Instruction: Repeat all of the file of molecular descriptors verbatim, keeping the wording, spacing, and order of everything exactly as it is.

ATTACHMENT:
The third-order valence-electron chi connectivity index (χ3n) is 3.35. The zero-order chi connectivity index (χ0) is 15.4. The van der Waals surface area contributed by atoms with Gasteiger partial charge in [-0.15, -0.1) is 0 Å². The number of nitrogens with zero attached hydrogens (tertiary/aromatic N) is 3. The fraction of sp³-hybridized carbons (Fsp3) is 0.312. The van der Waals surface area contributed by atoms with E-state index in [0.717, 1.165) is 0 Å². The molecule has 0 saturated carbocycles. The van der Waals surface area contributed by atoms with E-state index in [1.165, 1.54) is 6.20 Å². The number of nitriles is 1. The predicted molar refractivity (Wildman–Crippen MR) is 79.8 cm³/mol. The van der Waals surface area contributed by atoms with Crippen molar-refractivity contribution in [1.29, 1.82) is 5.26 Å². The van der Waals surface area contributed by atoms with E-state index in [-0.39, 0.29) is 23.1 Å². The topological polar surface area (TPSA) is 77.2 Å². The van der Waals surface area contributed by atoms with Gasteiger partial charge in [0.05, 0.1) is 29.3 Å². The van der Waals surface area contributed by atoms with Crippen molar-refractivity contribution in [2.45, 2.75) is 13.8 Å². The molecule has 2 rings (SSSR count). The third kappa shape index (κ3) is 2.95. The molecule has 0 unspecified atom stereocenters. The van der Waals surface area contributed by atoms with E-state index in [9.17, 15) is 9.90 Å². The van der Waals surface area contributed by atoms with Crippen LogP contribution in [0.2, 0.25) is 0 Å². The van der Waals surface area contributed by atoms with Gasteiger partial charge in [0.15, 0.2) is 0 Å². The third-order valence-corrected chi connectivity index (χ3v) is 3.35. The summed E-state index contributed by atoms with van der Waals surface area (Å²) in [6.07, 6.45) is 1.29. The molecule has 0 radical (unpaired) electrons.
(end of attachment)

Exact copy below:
The third-order valence-electron chi connectivity index (χ3n) is 3.35. The zero-order chi connectivity index (χ0) is 15.4. The van der Waals surface area contributed by atoms with Gasteiger partial charge in [-0.15, -0.1) is 0 Å². The number of nitrogens with zero attached hydrogens (tertiary/aromatic N) is 3. The fraction of sp³-hybridized carbons (Fsp3) is 0.312. The van der Waals surface area contributed by atoms with E-state index in [0.717, 1.165) is 0 Å². The molecule has 0 saturated carbocycles. The van der Waals surface area contributed by atoms with E-state index in [1.165, 1.54) is 6.20 Å². The number of nitriles is 1. The predicted molar refractivity (Wildman–Crippen MR) is 79.8 cm³/mol. The van der Waals surface area contributed by atoms with Crippen molar-refractivity contribution in [1.29, 1.82) is 5.26 Å². The van der Waals surface area contributed by atoms with E-state index in [-0.39, 0.29) is 23.1 Å². The topological polar surface area (TPSA) is 77.2 Å². The van der Waals surface area contributed by atoms with Gasteiger partial charge in [0.05, 0.1) is 29.3 Å². The van der Waals surface area contributed by atoms with Crippen molar-refractivity contribution in [2.45, 2.75) is 13.8 Å². The molecule has 2 rings (SSSR count). The third kappa shape index (κ3) is 2.95. The molecule has 0 unspecified atom stereocenters. The van der Waals surface area contributed by atoms with E-state index in [9.17, 15) is 9.90 Å². The van der Waals surface area contributed by atoms with Crippen LogP contribution in [0.2, 0.25) is 0 Å². The van der Waals surface area contributed by atoms with Gasteiger partial charge in [0.15, 0.2) is 0 Å². The third-order valence-corrected chi connectivity index (χ3v) is 3.35. The summed E-state index contributed by atoms with van der Waals surface area (Å²) in [6.07, 6.45) is 1.29. The molecule has 0 radical (unpaired) electrons.